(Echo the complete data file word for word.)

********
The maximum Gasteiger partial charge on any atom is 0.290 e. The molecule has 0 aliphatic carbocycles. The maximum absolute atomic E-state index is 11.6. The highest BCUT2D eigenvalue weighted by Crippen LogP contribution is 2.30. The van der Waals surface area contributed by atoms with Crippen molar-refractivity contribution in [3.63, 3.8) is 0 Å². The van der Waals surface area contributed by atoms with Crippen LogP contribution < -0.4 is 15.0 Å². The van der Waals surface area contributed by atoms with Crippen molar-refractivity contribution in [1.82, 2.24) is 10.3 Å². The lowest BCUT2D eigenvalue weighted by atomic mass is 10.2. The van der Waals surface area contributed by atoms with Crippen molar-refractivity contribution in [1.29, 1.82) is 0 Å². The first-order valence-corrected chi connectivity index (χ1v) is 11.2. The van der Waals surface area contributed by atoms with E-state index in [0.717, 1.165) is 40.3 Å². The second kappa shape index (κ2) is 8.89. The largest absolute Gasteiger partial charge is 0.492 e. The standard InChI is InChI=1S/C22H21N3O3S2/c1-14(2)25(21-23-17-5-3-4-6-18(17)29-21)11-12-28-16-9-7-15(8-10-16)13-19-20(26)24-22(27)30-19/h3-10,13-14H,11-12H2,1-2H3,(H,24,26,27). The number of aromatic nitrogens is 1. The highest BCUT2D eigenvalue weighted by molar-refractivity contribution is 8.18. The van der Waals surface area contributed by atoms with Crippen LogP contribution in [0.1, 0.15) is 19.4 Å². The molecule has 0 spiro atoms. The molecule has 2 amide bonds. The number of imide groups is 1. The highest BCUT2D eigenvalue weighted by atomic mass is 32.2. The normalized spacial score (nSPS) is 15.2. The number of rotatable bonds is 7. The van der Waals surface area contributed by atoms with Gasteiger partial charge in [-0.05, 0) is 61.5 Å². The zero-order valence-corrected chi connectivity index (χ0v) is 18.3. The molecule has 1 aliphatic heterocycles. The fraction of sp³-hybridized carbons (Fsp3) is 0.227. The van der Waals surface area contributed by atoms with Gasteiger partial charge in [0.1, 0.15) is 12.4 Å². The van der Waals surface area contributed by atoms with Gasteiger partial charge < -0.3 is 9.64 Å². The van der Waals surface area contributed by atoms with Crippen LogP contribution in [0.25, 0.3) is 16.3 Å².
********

The maximum Gasteiger partial charge on any atom is 0.290 e. The molecule has 0 aliphatic carbocycles. The maximum absolute atomic E-state index is 11.6. The highest BCUT2D eigenvalue weighted by Crippen LogP contribution is 2.30. The van der Waals surface area contributed by atoms with Crippen molar-refractivity contribution in [3.63, 3.8) is 0 Å². The van der Waals surface area contributed by atoms with Crippen LogP contribution < -0.4 is 15.0 Å². The van der Waals surface area contributed by atoms with Crippen molar-refractivity contribution in [1.82, 2.24) is 10.3 Å². The lowest BCUT2D eigenvalue weighted by atomic mass is 10.2. The van der Waals surface area contributed by atoms with Crippen molar-refractivity contribution in [1.29, 1.82) is 0 Å². The first-order valence-corrected chi connectivity index (χ1v) is 11.2. The van der Waals surface area contributed by atoms with E-state index in [0.717, 1.165) is 40.3 Å². The second kappa shape index (κ2) is 8.89. The largest absolute Gasteiger partial charge is 0.492 e. The standard InChI is InChI=1S/C22H21N3O3S2/c1-14(2)25(21-23-17-5-3-4-6-18(17)29-21)11-12-28-16-9-7-15(8-10-16)13-19-20(26)24-22(27)30-19/h3-10,13-14H,11-12H2,1-2H3,(H,24,26,27). The number of aromatic nitrogens is 1. The highest BCUT2D eigenvalue weighted by molar-refractivity contribution is 8.18. The van der Waals surface area contributed by atoms with Crippen LogP contribution in [0.1, 0.15) is 19.4 Å². The molecule has 0 spiro atoms. The molecule has 2 amide bonds. The number of imide groups is 1. The highest BCUT2D eigenvalue weighted by atomic mass is 32.2. The normalized spacial score (nSPS) is 15.2. The number of rotatable bonds is 7. The van der Waals surface area contributed by atoms with Gasteiger partial charge in [-0.05, 0) is 61.5 Å². The zero-order valence-corrected chi connectivity index (χ0v) is 18.3. The molecule has 1 aliphatic heterocycles. The fraction of sp³-hybridized carbons (Fsp3) is 0.227. The van der Waals surface area contributed by atoms with Gasteiger partial charge in [0.1, 0.15) is 12.4 Å². The van der Waals surface area contributed by atoms with Gasteiger partial charge < -0.3 is 9.64 Å². The van der Waals surface area contributed by atoms with Crippen LogP contribution in [0.25, 0.3) is 16.3 Å².